I have also only just come to the realisation that, despite my skill, expertise or seniority, my life is framed by dreams. I was three when I dreamt of someone outside our house, with a wheel barrow, slowly and relentlessly treading in the dark towards our front door. I was paralysed with fear, but not for myself, but rather for my family. I had to warn them, but I was too small.
I was seven when I dreamt of a fire, consuming our home and I was paralysed with fear, but again, not for myself, but rather for the people who mattered to me. I was 26 when I dreamt pure evil was coming into a room and I was the singular target. I woke utterly terrified. How could I possibly manifest something in my sleep that I had no life experience of? I found a place to store this dream by saying to myself that if I can manifest evil, I can manifest deep love and great good for the world in which I live.
I have not always been my best self and I know it. But every day, in all that I do, it is my intention.
Dreaming Homeward Bound into life is, I suspect, the defining dream of life. In October 2015, in the dark of night, I dreamt of the ship, the women, the purpose of Homeward Bound, it’s name and the making of a film that will interrogate the narrative of leadership in our world today. All these things capture the skills I have built and the concerns that I carry. They were all part of a clear, specific, unambiguous, detailed dream. With an extraordinary bunch of women, this dream has manifested in this last four years.
Right now, however, it is the trade off that has my heart caught up. I start to cry. My Labrador pushes a little more firmly, his tail wagging softly, he looks at me. One of our cats gets up, the smallest and youngest, slim and brown. She pads silently to me and squeezes between the dog and me. She starts purring loudly. I know they are telling me in their own way that I belong and I am loved and I am enough.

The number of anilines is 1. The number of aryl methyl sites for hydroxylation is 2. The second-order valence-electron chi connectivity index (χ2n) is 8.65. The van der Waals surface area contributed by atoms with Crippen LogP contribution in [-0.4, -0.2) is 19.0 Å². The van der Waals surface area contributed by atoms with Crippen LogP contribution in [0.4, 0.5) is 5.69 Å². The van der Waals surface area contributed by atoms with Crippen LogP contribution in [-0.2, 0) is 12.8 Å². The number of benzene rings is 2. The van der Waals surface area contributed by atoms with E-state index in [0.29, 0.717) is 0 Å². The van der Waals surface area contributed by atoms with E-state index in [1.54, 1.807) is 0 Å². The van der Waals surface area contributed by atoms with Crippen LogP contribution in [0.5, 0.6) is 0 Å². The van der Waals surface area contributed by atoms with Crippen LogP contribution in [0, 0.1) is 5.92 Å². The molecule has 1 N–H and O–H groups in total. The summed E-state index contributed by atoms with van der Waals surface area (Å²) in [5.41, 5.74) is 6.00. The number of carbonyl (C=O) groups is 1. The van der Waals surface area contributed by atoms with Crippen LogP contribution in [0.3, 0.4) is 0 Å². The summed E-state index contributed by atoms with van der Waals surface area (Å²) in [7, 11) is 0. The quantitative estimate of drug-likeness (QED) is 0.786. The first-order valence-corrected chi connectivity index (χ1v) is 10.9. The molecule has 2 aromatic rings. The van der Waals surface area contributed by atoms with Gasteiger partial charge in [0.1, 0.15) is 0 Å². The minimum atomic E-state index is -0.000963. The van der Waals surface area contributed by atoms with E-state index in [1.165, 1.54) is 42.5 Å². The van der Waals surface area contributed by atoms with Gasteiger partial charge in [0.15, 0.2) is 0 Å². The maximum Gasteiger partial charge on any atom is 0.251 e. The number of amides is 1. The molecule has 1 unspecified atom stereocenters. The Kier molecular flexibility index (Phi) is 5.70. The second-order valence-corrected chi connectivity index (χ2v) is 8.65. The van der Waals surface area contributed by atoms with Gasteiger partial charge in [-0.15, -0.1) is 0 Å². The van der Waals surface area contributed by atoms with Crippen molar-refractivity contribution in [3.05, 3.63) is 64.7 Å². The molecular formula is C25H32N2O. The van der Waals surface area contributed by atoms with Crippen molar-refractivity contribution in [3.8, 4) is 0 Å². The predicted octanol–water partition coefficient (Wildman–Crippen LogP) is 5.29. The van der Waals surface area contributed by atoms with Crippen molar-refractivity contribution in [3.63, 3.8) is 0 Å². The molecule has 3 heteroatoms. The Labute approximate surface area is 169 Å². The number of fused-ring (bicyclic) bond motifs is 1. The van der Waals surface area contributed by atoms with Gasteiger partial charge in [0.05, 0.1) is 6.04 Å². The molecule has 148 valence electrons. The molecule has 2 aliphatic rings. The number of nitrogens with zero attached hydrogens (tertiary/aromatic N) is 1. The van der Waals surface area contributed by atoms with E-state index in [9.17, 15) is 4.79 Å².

In my bones, I know this will carry with me.
I go back to bed and my husband rolls over and wraps me in his arms.
This is how I go to sleep. When I wake, I will head to the airport to start this epic last leg of the fourth cohort of Homeward Bound, the largest group of women ever taken to Antartica.
And this I know. Most of the women from around the world will be doing the same order of goodbyes, their own version, and waking with their own courage wrapped up, committed to leading in our world, together for the greater good.
Lessons to courageous women committed to the greater good
- Believe in your heart and mind what you are doing is worth the effort it will take
- Recognise your leadership is not in parts, it is in the whole, and sometimes one part will take a great amount from other
- It is a good thing if you are conscious of the trade offs, often we aren’t
- Remind yourself, no matter how big the opportunity, it is the smallest of things that gives you greatest comfort
- Never be alone women are stronger together
And so #takeyourplace
Faby’s LinkedIn: https://www.linkedin.com/in/fabiandattner/
Homeward Bound website: http://homewardboundprojects.com.au/
Dattner Group: https://dattnergroup.com.au/